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author | lcp |

Fri, 15 Apr 1994 11:35:44 +0200 | |

changeset 310 | 66fc71f3a347 |

parent 309 | 3751567696bf |

child 311 | 3fb8cdb32e10 |

penultimate Springer draft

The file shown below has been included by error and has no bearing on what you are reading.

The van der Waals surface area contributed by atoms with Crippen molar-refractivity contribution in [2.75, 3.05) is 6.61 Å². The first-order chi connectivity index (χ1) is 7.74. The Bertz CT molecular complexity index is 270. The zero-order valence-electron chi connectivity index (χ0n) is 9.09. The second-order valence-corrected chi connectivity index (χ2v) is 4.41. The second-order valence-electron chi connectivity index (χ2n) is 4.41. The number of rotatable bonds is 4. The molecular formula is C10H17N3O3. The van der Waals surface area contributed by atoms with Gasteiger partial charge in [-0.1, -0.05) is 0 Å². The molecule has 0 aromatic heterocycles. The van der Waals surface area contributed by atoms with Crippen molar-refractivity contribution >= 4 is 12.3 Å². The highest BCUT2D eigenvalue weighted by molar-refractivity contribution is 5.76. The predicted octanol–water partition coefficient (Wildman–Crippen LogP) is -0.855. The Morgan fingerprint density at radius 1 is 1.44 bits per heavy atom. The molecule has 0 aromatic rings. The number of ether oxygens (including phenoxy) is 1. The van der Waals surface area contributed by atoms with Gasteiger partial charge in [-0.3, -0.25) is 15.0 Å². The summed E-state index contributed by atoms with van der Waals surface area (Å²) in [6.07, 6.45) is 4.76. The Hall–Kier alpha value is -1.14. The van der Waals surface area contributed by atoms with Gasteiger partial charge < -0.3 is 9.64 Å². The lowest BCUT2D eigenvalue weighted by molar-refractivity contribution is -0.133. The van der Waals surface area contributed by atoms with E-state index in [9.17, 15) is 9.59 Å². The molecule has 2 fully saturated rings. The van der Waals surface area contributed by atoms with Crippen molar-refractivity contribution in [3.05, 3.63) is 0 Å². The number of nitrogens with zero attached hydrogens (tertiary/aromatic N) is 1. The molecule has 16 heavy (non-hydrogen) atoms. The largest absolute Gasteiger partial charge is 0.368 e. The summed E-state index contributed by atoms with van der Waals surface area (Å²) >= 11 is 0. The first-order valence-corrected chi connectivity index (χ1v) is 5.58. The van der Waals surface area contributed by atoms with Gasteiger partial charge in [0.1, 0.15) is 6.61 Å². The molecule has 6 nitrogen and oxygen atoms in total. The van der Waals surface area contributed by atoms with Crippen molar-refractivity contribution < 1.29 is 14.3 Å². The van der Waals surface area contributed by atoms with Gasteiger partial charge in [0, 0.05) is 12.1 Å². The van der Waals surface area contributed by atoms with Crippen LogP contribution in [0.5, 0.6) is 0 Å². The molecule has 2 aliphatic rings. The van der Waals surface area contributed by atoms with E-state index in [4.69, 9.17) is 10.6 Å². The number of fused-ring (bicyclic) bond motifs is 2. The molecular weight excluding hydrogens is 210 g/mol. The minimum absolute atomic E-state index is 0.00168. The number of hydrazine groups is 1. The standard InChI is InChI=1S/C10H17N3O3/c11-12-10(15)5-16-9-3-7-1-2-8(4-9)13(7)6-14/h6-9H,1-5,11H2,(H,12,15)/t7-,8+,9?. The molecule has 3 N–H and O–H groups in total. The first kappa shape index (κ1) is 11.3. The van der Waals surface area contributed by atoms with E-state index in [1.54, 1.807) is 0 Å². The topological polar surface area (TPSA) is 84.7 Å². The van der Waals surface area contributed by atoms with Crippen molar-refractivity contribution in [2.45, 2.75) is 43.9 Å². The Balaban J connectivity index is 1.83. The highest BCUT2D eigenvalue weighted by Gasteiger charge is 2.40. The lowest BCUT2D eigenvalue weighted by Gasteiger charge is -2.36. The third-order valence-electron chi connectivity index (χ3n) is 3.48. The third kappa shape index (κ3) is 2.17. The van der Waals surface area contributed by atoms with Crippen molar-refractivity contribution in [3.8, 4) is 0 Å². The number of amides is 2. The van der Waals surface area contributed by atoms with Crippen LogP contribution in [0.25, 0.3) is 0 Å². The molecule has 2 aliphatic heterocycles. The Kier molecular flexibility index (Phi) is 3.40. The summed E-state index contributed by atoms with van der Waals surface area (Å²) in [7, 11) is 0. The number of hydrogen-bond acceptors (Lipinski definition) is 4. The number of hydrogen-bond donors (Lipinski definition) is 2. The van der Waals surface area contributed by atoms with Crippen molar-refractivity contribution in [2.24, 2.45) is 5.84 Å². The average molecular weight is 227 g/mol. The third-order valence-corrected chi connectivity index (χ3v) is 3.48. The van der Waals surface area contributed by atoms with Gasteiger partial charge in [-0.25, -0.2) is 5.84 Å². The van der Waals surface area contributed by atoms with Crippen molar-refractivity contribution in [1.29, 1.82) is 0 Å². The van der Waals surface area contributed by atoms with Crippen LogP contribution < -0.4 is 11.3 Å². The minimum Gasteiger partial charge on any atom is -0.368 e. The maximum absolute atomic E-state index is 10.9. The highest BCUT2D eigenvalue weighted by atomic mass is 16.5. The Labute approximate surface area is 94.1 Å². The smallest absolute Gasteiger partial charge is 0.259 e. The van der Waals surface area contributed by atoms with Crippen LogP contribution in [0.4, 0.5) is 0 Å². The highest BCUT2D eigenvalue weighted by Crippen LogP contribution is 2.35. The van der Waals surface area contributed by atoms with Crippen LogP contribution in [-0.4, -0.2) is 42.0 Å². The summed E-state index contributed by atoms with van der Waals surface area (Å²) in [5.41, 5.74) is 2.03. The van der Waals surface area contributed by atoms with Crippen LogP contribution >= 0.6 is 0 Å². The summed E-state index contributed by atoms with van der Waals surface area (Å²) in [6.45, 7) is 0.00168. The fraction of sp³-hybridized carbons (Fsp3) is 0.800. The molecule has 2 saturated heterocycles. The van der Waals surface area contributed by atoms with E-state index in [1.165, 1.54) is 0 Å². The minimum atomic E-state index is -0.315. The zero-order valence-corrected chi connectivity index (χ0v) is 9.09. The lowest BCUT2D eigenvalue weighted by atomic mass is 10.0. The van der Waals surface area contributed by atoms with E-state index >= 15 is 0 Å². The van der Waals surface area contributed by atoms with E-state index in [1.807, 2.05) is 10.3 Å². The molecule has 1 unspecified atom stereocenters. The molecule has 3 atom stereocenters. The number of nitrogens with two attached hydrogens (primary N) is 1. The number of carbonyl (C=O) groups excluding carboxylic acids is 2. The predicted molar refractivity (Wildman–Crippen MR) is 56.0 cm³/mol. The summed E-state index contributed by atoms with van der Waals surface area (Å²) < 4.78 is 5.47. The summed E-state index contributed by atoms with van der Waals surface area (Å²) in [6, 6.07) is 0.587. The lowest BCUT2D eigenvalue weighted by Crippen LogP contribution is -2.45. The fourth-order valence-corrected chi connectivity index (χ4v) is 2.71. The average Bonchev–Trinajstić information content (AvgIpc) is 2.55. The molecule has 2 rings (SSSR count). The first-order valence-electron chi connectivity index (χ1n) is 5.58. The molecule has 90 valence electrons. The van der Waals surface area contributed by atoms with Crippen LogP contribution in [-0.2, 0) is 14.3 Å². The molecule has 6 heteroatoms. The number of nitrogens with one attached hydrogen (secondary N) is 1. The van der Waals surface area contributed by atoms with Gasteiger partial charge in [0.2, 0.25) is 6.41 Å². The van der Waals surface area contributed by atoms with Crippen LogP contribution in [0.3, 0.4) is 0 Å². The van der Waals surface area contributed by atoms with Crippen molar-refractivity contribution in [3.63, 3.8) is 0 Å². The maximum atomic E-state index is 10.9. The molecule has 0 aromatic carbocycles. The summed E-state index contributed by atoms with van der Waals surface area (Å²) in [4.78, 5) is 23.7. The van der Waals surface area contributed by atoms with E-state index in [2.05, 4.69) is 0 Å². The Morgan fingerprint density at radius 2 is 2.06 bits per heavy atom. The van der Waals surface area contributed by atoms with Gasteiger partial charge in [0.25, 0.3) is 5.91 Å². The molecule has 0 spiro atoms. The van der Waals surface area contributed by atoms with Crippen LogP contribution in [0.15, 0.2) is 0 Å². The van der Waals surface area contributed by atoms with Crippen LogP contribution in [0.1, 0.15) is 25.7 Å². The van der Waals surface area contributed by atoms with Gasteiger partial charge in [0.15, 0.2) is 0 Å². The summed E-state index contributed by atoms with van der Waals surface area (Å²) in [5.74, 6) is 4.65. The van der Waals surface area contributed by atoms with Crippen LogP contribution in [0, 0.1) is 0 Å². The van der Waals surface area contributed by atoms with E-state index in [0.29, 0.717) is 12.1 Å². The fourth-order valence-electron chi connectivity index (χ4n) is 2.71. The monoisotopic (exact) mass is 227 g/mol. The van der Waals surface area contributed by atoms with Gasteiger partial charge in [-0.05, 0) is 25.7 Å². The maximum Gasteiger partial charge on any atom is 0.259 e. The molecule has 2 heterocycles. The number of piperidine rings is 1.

--- a/doc-src/Intro/advanced.tex Wed Apr 06 16:36:34 1994 +0200 +++ b/doc-src/Intro/advanced.tex Fri Apr 15 11:35:44 1994 +0200 @@ -28,30 +28,30 @@ A mathematical development goes through a progression of stages. Each stage defines some concepts and derives rules about them. We shall see how to derive rules, perhaps involving definitions, using Isabelle. The -following section will explain how to declare types, constants, axioms and +following section will explain how to declare types, constants, rules and definitions. \subsection{Deriving a rule using tactics and meta-level assumptions} \label{deriving-example} -\index{examples!of deriving rules} +\index{examples!of deriving rules}\index{assumptions!of main goal} The subgoal module supports the derivation of rules, as discussed in \S\ref{deriving}. The \ttindex{goal} command, when supplied a goal of the form $\List{\theta@1; \ldots; \theta@k} \Imp \phi$, creates $\phi\Imp\phi$ as the initial proof state and returns a list consisting of the theorems ${\theta@i\;[\theta@i]}$, for $i=1$, \ldots,~$k$. These meta-assumptions -are also recorded internally, allowing \ttindex{result} to discharge them +are also recorded internally, allowing {\tt result} to discharge them in the original order. Let us derive $\conj$ elimination using Isabelle. -Until now, calling \ttindex{goal} has returned an empty list, which we have +Until now, calling {\tt goal} has returned an empty list, which we have thrown away. In this example, the list contains the two premises of the rule. We bind them to the \ML\ identifiers {\tt major} and {\tt minor}:\footnote{Some ML compilers will print a message such as {\em binding not exhaustive}. This warns that {\tt goal} must return a 2-element list. Otherwise, the pattern-match will fail; ML will -raise exception \ttindex{Match}.} +raise exception \xdx{Match}.} \begin{ttbox} val [major,minor] = goal FOL.thy "[| P&Q; [| P; Q |] ==> R |] ==> R"; @@ -104,9 +104,8 @@ \subsection{Definitions and derived rules} \label{definitions} -\index{rules!derived} -\index{Isabelle!definitions in} -\index{definitions!reasoning about|bold} +\index{rules!derived}\index{definitions!and derived rules|(} + Definitions are expressed as meta-level equalities. Let us define negation and the if-and-only-if connective: \begin{eqnarray*} @@ -114,8 +113,7 @@ \Var{P}\bimp \Var{Q} & \equiv & (\Var{P}\imp \Var{Q}) \conj (\Var{Q}\imp \Var{P}) \end{eqnarray*} -\index{rewriting!meta-level|bold} -\index{unfolding|bold}\index{folding|bold} +\index{meta-rewriting} Isabelle permits {\bf meta-level rewriting} using definitions such as these. {\bf Unfolding} replaces every instance of $\neg \Var{P}$ by the corresponding instance of $\Var{P}\imp\bot$. For @@ -147,7 +145,7 @@ \subsection{Deriving the $\neg$ introduction rule} -To derive $(\neg I)$, we may call \ttindex{goal} with the appropriate +To derive $(\neg I)$, we may call {\tt goal} with the appropriate formula. Again, {\tt goal} returns a list consisting of the rule's premises. We bind this one-element list to the \ML\ identifier {\tt prems}. @@ -158,7 +156,7 @@ {\out 1. ~P} {\out val prems = ["P ==> False [P ==> False]"] : thm list} \end{ttbox} -Calling \ttindex{rewrite_goals_tac} with \ttindex{not_def}, which is the +Calling \ttindex{rewrite_goals_tac} with \tdx{not_def}, which is the definition of negation, unfolds that definition in the subgoals. It leaves the main goal alone. \begin{ttbox} @@ -169,7 +167,7 @@ {\out ~P} {\out 1. P --> False} \end{ttbox} -Using \ttindex{impI} and the premise, we reduce subgoal~1 to a triviality: +Using \tdx{impI} and the premise, we reduce subgoal~1 to a triviality: \begin{ttbox} by (resolve_tac [impI] 1); {\out Level 2} @@ -191,10 +189,10 @@ val notI = result(); {\out val notI = "(?P ==> False) ==> ~?P" : thm} \end{ttbox} -\indexbold{*notI} +\indexbold{*notI theorem} There is a simpler way of conducting this proof. The \ttindex{goalw} -command starts a backward proof, as does \ttindex{goal}, but it also +command starts a backward proof, as does {\tt goal}, but it also unfolds definitions. Thus there is no need to call \ttindex{rewrite_goals_tac}: \begin{ttbox} @@ -211,8 +209,8 @@ Let us derive the rule $(\neg E)$. The proof follows that of~{\tt conjE} above, with an additional step to unfold negation in the major premise. Although the {\tt goalw} command is best for this, let us -try~\ttindex{goal} to see another way of unfolding definitions. After -binding the premises to \ML\ identifiers, we apply \ttindex{FalseE}: +try~{\tt goal} to see another way of unfolding definitions. After +binding the premises to \ML\ identifiers, we apply \tdx{FalseE}: \begin{ttbox} val [major,minor] = goal FOL.thy "[| ~P; P |] ==> R"; {\out Level 0} @@ -257,7 +255,7 @@ val notE = result(); {\out val notE = "[| ~?P; ?P |] ==> ?R" : thm} \end{ttbox} -\indexbold{*notE} +\indexbold{*notE theorem} \medskip Again, there is a simpler way of conducting this proof. Recall that @@ -282,8 +280,9 @@ {\out R} {\out No subgoals!} \end{ttbox} +\index{definitions!and derived rules|)} -\goodbreak\medskip +\goodbreak\medskip\index{*"!"! symbol!in main goal} Finally, here is a trick that is sometimes useful. If the goal has an outermost meta-quantifier, then \ttindex{goal} and \ttindex{goalw} do not return the rule's premises in the list of theorems; instead, the @@ -297,8 +296,8 @@ val it = [] : thm list \end{ttbox} The proof continues as before. But instead of referring to \ML\ -identifiers, we refer to assumptions using \ttindex{eresolve_tac} or -\ttindex{assume_tac}: +identifiers, we refer to assumptions using {\tt eresolve_tac} or +{\tt assume_tac}: \begin{ttbox} by (resolve_tac [FalseE] 1); {\out Level 1} @@ -329,6 +328,7 @@ \section{Defining theories}\label{sec:defining-theories} \index{theories!defining|(} + Isabelle makes no distinction between simple extensions of a logic --- like defining a type~$bool$ with constants~$true$ and~$false$ --- and defining an entire logic. A theory definition has the form @@ -350,7 +350,8 @@ default sort for type variables. A constant declaration can specify an associated concrete syntax. The translations section specifies rewrite rules on abstract syntax trees, for defining notations and abbreviations. -The {\ML} section contains code to perform arbitrary syntactic +\index{*ML section} +The {\tt ML} section contains code to perform arbitrary syntactic transformations. The main declaration forms are discussed below. The full syntax can be found in \iflabelundefined{app:TheorySyntax}{the appendix of the {\it Reference Manual}}{App.\ts\ref{app:TheorySyntax}}. @@ -358,7 +359,7 @@ All the declaration parts can be omitted. In the simplest case, $T$ is just the union of $S@1$,~\ldots,~$S@n$. New theories always extend one or more other theories, inheriting their types, constants, syntax, etc. -The theory \ttindexbold{Pure} contains nothing but Isabelle's meta-logic. +The theory \thydx{Pure} contains nothing but Isabelle's meta-logic. Each theory definition must reside in a separate file, whose name is determined as follows: the theory name, say {\tt ListFn}, is converted to @@ -388,7 +389,8 @@ \subsection{Declaring constants and rules} -\indexbold{constants!declaring}\indexbold{rules!declaring} +\indexbold{constants!declaring}\index{rules!declaring} + Most theories simply declare constants and rules. The {\bf constant declaration part} has the form \begin{ttbox} @@ -414,6 +416,7 @@ $rule@n$ are expressions of type~$prop$. Each rule {\em must\/} be enclosed in quotation marks. +\indexbold{definitions} {\bf Definitions} are rules of the form $t\equiv u$. Normally definitions should be conservative, serving only as abbreviations. As of this writing, Isabelle does not provide a separate declaration part for definitions; it @@ -544,9 +547,11 @@ negate :: "signal => signal" \end{ttbox} -\subsection{Infixes and Mixfixes} -\indexbold{infix operators}\index{examples!of theories} -The constant declaration part of the theory +\subsection{Infix and Mixfix operators} +\index{infixes}\index{examples!of theories} + +Infix or mixfix syntax may be attached to constants. Consider the +following theory: \begin{ttbox} Gate2 = FOL + consts "~&" :: "[o,o] => o" (infixl 35) @@ -555,55 +560,63 @@ xor_def "P # Q == P & ~Q | ~P & Q" end \end{ttbox} -declares two left-associating infix operators: $\nand$ of precedence~35 and -$\xor$ of precedence~30. Hence $P \xor Q \xor R$ is parsed as $(P\xor -Q) \xor R$ and $P \xor Q \nand R$ as $P \xor (Q \nand R)$. Note the -quotation marks in \verb|"~&"| and \verb|"#"|. +The constant declaration part declares two left-associating infix operators +with their priorities, or precedences; they are $\nand$ of priority~35 and +$\xor$ of priority~30. Hence $P \xor Q \xor R$ is parsed as $(P\xor Q) +\xor R$ and $P \xor Q \nand R$ as $P \xor (Q \nand R)$. Note the quotation +marks in \verb|"~&"| and \verb|"#"|. The constants \hbox{\verb|op ~&|} and \hbox{\verb|op #|} are declared automatically, just as in \ML. Hence you may write propositions like \verb|op #(True) == op ~&(True)|, which asserts that the functions $\lambda Q.True \xor Q$ and $\lambda Q.True \nand Q$ are identical. -\indexbold{mixfix operators} -{\bf Mixfix} operators may have arbitrary context-free syntaxes. For example +\bigskip\index{mixfix declarations} +{\bf Mixfix} operators may have arbitrary context-free syntaxes. Let us +add a line to the constant declaration part: \begin{ttbox} If :: "[o,o,o] => o" ("if _ then _ else _") \end{ttbox} -declares a constant $If$ of type $[o,o,o] \To o$ with concrete syntax {\tt +This declares a constant $If$ of type $[o,o,o] \To o$ with concrete syntax {\tt if~$P$ then~$Q$ else~$R$} as well as {\tt If($P$,$Q$,$R$)}. Underscores -denote argument positions. Pretty-printing information can be specified in -order to improve the layout of formulae with mixfix operations. For -details, see {\em Isabelle's Object-Logics}. +denote argument positions. -Mixfix declarations can be annotated with precedences, just like +The declaration above does not allow the {\tt if}-{\tt then}-{\tt else} +construct to be split across several lines, even if it is too long to fit +on one line. Pretty-printing information can be added to specify the +layout of mixfix operators. For details, see +\iflabelundefined{Defining-Logics}% + {the {\it Reference Manual}, chapter `Defining Logics'}% + {Chap.\ts\ref{Defining-Logics}}. + +Mixfix declarations can be annotated with priorities, just like infixes. The example above is just a shorthand for \begin{ttbox} If :: "[o,o,o] => o" ("if _ then _ else _" [0,0,0] 1000) \end{ttbox} -The numeric components determine precedences. The list of integers -defines, for each argument position, the minimal precedence an expression -at that position must have. The final integer is the precedence of the +The numeric components determine priorities. The list of integers +defines, for each argument position, the minimal priority an expression +at that position must have. The final integer is the priority of the construct itself. In the example above, any argument expression is -acceptable because precedences are non-negative, and conditionals may -appear everywhere because 1000 is the highest precedence. On the other -hand, +acceptable because priorities are non-negative, and conditionals may +appear everywhere because 1000 is the highest priority. On the other +hand, the declaration \begin{ttbox} If :: "[o,o,o] => o" ("if _ then _ else _" [100,0,0] 99) \end{ttbox} defines concrete syntax for a conditional whose first argument cannot have -the form {\tt if~$P$ then~$Q$ else~$R$} because it must have a precedence -of at least~100. Since expressions put in parentheses have maximal -precedence, we may of course write +the form {\tt if~$P$ then~$Q$ else~$R$} because it must have a priority +of at least~100. We may of course write \begin{quote}\tt if (if $P$ then $Q$ else $R$) then $S$ else $T$ \end{quote} +because expressions in parentheses have maximal priority. Binary type constructors, like products and sums, may also be declared as infixes. The type declaration below introduces a type constructor~$*$ with infix notation $\alpha*\beta$, together with the mixfix notation ${<}\_,\_{>}$ for pairs. -\index{examples!of theories} +\index{examples!of theories}\index{mixfix declarations} \begin{ttbox} Prod = FOL + types ('a,'b) "*" (infixl 20) @@ -643,7 +656,7 @@ types with the constants ${+} :: [\alpha,\alpha]\To \alpha$ and $0,1 {::} \alpha$, for $\alpha{::}arith$. We introduce $arith$ as a subclass of $term$ and add the three polymorphic constants of this class. -\index{examples!of theories} +\index{examples!of theories}\index{constants!overloaded} \begin{ttbox} Arith = FOL + classes arith < term @@ -696,7 +709,7 @@ Section\ts\ref{sec:logical-syntax} has formalized a first-order logic, including a type~$nat$ and the constants $0::nat$ and $Suc::nat\To nat$. Let us introduce the Peano axioms for mathematical induction and the -freeness of $0$ and~$Suc$: +freeness of $0$ and~$Suc$:\index{axioms!Peano} \[ \vcenter{\infer[(induct)]{P[n/x]}{P[0/x] & \infer*{P[Suc(x)/x]}{[P]}}} \qquad \parbox{4.5cm}{provided $x$ is not free in any assumption except~$P$} \] @@ -748,12 +761,12 @@ \subsection{Declaring the theory to Isabelle} \index{examples!of theories} -Let us create the theory \ttindexbold{Nat} starting from theory~\verb$FOL$, +Let us create the theory \thydx{Nat} starting from theory~\verb$FOL$, which contains only classical logic with no natural numbers. We declare the 0-place type constructor $nat$ and the associated constants. Note that the constant~0 requires a mixfix annotation because~0 is not a legal identifier, and could not otherwise be written in terms: -\begin{ttbox} +\begin{ttbox}\index{mixfix declarations} Nat = FOL + types nat arities nat :: term @@ -811,8 +824,9 @@ \section{Refinement with explicit instantiation} -\index{refinement!with instantiation|bold} -\index{instantiation!explicit|bold} +\index{resolution!with instantiation} +\index{instantiation|(} + In order to employ mathematical induction, we need to refine a subgoal by the rule~$(induct)$. The conclusion of this rule is $\Var{P}(\Var{n})$, which is highly ambiguous in higher-order unification. It matches every @@ -825,12 +839,12 @@ a rule. But it also accepts explicit instantiations for the rule's schematic variables. \begin{description} -\item[\ttindexbold{res_inst_tac} {\it insts} {\it thm} {\it i}] +\item[\ttindex{res_inst_tac} {\it insts} {\it thm} {\it i}] instantiates the rule {\it thm} with the instantiations {\it insts}, and then performs resolution on subgoal~$i$. -\item[\ttindexbold{eres_inst_tac}] -and \ttindexbold{dres_inst_tac} are similar, but perform elim-resolution +\item[\ttindex{eres_inst_tac}] +and \ttindex{dres_inst_tac} are similar, but perform elim-resolution and destruct-resolution, respectively. \end{description} The list {\it insts} consists of pairs $[(v@1,e@1), \ldots, (v@n,e@n)]$, @@ -844,7 +858,7 @@ whenever the type of~$e@i$ is an instance of the type of~$\Var{v@i}$. \subsection{A simple proof by induction} -\index{proof!by induction}\index{examples!of induction} +\index{examples!of induction} Let us prove that no natural number~$k$ equals its own successor. To use~$(induct)$, we instantiate~$\Var{n}$ to~$k$; Isabelle finds a good instantiation for~$\Var{P}$. @@ -863,8 +877,8 @@ We should check that Isabelle has correctly applied induction. Subgoal~1 is the base case, with $k$ replaced by~0. Subgoal~2 is the inductive step, with $k$ replaced by~$Suc(x)$ and with an induction hypothesis for~$x$. -The rest of the proof demonstrates~\ttindex{notI}, \ttindex{notE} and the -other rules of~\ttindex{Nat.thy}. The base case holds by~\ttindex{Suc_neq_0}: +The rest of the proof demonstrates~\tdx{notI}, \tdx{notE} and the +other rules of theory {\tt Nat}. The base case holds by~\ttindex{Suc_neq_0}: \begin{ttbox} by (resolve_tac [notI] 1); {\out Level 2} @@ -949,23 +963,26 @@ \end{ttbox} Inspecting subgoal~1 reveals that induction has been applied to just the second occurrence of~$n$. This perfectly legitimate induction is useless -here. The main goal admits fourteen different applications of induction. -The number is exponential in the size of the formula. +here. + +The main goal admits fourteen different applications of induction. The +number is exponential in the size of the formula. \subsection{Proving that addition is associative} -Let us invoke the induction rule properly properly, -using~\ttindex{res_inst_tac}. At the same time, we shall have a glimpse at -Isabelle's rewriting tactics, which are described in the {\em Reference - Manual}. - -\index{rewriting!object-level}\index{examples!of rewriting} +Let us invoke the induction rule properly properly, using~{\tt + res_inst_tac}. At the same time, we shall have a glimpse at Isabelle's +simplification tactics, which are described in +\iflabelundefined{simp-chap}% + {the {\em Reference Manual}}{Chap.\ts\ref{simp-chap}}. -Isabelle's rewriting tactics repeatedly applies equations to a subgoal, -simplifying or proving it. For efficiency, the rewriting rules must be -packaged into a \bfindex{simplification set}, or {\bf simpset}. We take -the standard simpset for first-order logic and insert the equations -for~{\tt add} proved in the previous section, namely $0+n=n$ and ${\tt - Suc}(m)+n={\tt Suc}(m+n)$: +\index{simplification}\index{examples!of simplification} + +Isabelle's simplification tactics repeatedly apply equations to a subgoal, +perhaps proving it. For efficiency, the rewrite rules must be +packaged into a {\bf simplification set},\index{simplification sets} +or {\bf simpset}. We take the standard simpset for first-order logic and +insert the equations for~{\tt add} proved in the previous section, namely +$0+n=n$ and ${\tt Suc}(m)+n={\tt Suc}(m+n)$: \begin{ttbox} val add_ss = FOL_ss addrews [add_0, add_Suc]; \end{ttbox} @@ -1004,6 +1021,7 @@ {\out k + m + n = k + (m + n)} {\out No subgoals!} \end{ttbox} +\index{instantiation|)} \section{A Prolog interpreter} @@ -1037,9 +1055,9 @@ \] \index{examples!of theories} -Theory \ttindex{Prolog} extends first-order logic in order to make use +Theory \thydx{Prolog} extends first-order logic in order to make use of the class~$term$ and the type~$o$. The interpreter does not use the -rules of~\ttindex{FOL}. +rules of~{\tt FOL}. \begin{ttbox} Prolog = FOL + types 'a list @@ -1103,7 +1121,7 @@ \end{ttbox} -\subsection{Backtracking}\index{backtracking} +\subsection{Backtracking}\index{backtracking!Prolog style} Prolog backtracking can answer questions that have multiple solutions. Which lists $x$ and $y$ can be appended to form the list $[a,b,c,d]$? This question has five solutions. Using \ttindex{REPEAT} to apply the rules, we @@ -1196,11 +1214,12 @@ {\out rev(c : b : a : Nil, a : b : c : Nil)} {\out No subgoals!} \end{ttbox} -\ttindex{REPEAT} stops when it cannot continue, regardless of which state -is reached. The tactical \ttindex{DEPTH_FIRST} searches for a satisfactory -state, as specified by an \ML{} predicate. Below, +\ttindex{REPEAT} goes wrong because it is only a repetition tactical, not a +search tactical. {\tt REPEAT} stops when it cannot continue, regardless of +which state is reached. The tactical \ttindex{DEPTH_FIRST} searches for a +satisfactory state, as specified by an \ML{} predicate. Below, \ttindex{has_fewer_prems} specifies that the proof state should have no -subgoals. +subgoals. \begin{ttbox} val prolog_tac = DEPTH_FIRST (has_fewer_prems 1) (resolve_tac rules 1);